Do we make bad healthcare decisions?

The super-confident, doctor-as-god types do not always perform well. One study of radiologists, for example, reveals that those who perform poorly on diagnostic tests are also those most confident in their diagnostic prowess.

People are loath to challenge experts. In a 2009 experiment carried out at Emory University, a group of adults was asked to make a decision while contemplating an expert’s claims, in this case, a financial expert. A functional M.R.I. scanner gauged their brain activity as they did so. The results were extraordinary: when confronted with the expert, it was as if the independent decision-making parts of many subjects’ brains pretty much switched off. They simply ceded their power to decide to the expert.

If we are to control our own destinies, we have to switch our brains back on and come to our medical consultations with plenty of research done, able to use the relevant jargon. If we can’t do this ourselves we need to identify someone in our social or family network who can do so on our behalf.

Anxiety, stress and fear — emotions that are part and parcel of serious illness — can distort our choices. Stress makes us prone to tunnel vision, less likely to take in the information we need. Anxiety makes us more risk-averse than we would be regularly and more deferential.

We need to know how we are feeling. Mindfully acknowledging our feelings serves as an “emotional thermostat” that recalibrates our decision making. It’s not that we can’t be anxious, it’s that we need to acknowledge to ourselves that we are.

It is also crucial to ask probing questions not only of the experts but of ourselves. This is because we bring into our decision-making process flaws and errors of our own. All of us show bias when it comes to what information we take in. We typically focus on anything that agrees with the outcome we want.

We need to be aware of our natural born optimism, for that harms good decision making, too. The neuroscientist Tali Sharot conducted a study in which she asked volunteers what they believed the chances were of various unpleasant events’ occurring — events like being robbed or developing Parkinson’s disease. She then told them what the real chances of such an event happening actually were. What she discovered was fascinating. When the volunteers were given information that was better than they hoped or expected — say, for example, that the risk of complications in surgery was only 10 percent when they thought it was 30 percent — they adjusted closer to the new risk percentages presented. But if it was worse, they tended to ignore this new information.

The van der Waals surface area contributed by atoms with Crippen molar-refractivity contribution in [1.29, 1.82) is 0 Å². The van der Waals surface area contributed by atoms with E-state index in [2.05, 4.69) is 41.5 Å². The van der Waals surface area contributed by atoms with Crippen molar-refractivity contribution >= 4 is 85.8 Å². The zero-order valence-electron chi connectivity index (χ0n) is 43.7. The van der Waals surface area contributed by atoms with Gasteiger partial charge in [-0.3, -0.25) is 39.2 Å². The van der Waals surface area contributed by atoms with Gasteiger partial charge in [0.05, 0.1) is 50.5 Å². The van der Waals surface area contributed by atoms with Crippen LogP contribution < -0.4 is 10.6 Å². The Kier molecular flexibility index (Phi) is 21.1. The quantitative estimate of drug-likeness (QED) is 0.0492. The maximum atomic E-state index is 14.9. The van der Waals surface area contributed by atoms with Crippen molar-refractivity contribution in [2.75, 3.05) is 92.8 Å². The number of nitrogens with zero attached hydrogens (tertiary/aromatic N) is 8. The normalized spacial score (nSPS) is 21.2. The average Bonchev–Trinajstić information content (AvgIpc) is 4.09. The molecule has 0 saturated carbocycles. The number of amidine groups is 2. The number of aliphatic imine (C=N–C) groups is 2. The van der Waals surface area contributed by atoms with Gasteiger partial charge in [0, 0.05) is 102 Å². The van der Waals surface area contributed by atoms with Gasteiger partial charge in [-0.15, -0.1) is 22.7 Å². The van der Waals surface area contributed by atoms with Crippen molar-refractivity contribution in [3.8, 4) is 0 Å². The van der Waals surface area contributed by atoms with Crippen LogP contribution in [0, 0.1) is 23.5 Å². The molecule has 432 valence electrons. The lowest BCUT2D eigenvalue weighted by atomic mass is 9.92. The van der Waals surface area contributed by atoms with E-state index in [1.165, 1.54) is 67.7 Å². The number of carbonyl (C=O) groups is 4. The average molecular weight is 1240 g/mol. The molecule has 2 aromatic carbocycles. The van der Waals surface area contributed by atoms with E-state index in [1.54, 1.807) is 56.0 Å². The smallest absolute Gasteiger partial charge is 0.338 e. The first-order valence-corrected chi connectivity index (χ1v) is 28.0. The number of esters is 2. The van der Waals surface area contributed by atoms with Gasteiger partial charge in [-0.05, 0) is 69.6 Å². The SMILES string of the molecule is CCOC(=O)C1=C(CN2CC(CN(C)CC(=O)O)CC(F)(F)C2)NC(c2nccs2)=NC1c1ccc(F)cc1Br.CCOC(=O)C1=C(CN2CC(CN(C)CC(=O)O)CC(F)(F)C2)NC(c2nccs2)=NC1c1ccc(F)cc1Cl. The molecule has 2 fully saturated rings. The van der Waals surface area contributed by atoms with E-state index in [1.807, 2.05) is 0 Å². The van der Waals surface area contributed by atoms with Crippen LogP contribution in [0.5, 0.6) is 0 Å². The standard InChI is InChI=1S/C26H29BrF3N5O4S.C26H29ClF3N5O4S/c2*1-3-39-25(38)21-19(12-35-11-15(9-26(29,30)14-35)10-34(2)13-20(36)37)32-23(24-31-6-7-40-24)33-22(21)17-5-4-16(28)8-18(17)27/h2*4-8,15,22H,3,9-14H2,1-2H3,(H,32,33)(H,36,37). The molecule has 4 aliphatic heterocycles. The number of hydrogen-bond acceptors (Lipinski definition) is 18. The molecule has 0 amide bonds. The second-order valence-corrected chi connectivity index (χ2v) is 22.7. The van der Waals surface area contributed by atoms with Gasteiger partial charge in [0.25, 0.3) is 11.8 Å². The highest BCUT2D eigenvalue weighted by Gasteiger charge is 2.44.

This could explain why smokers often persist with smoking despite the overwhelming evidence that it’s bad for them. If their unconscious belief is that they won’t get lung cancer, for every warning from an antismoking campaigner, their brain is giving a lot more weight to that story of the 99-year-old lady who smokes 50 cigarettes a day but is still going strong.

We need to acknowledge our tendency to incorrectly process challenging news and actively push ourselves to hear the bad as well as the good. It felt great when I stumbled across information that implied I didn’t need any serious treatment at all. When we find data that supports our hopes we appear to get a dopamine rush similar to the one we get if we eat chocolate, have sex or fall in love. But it’s often information that challenges our existing opinions or wishful desires that yields the greatest insights. I was lucky that my boyfriend alerted me to my most dopamine-drugged moments. The dangerous allure of the information we want to hear is something we need to be more vigilant about, in the medical consulting room and beyond.

 

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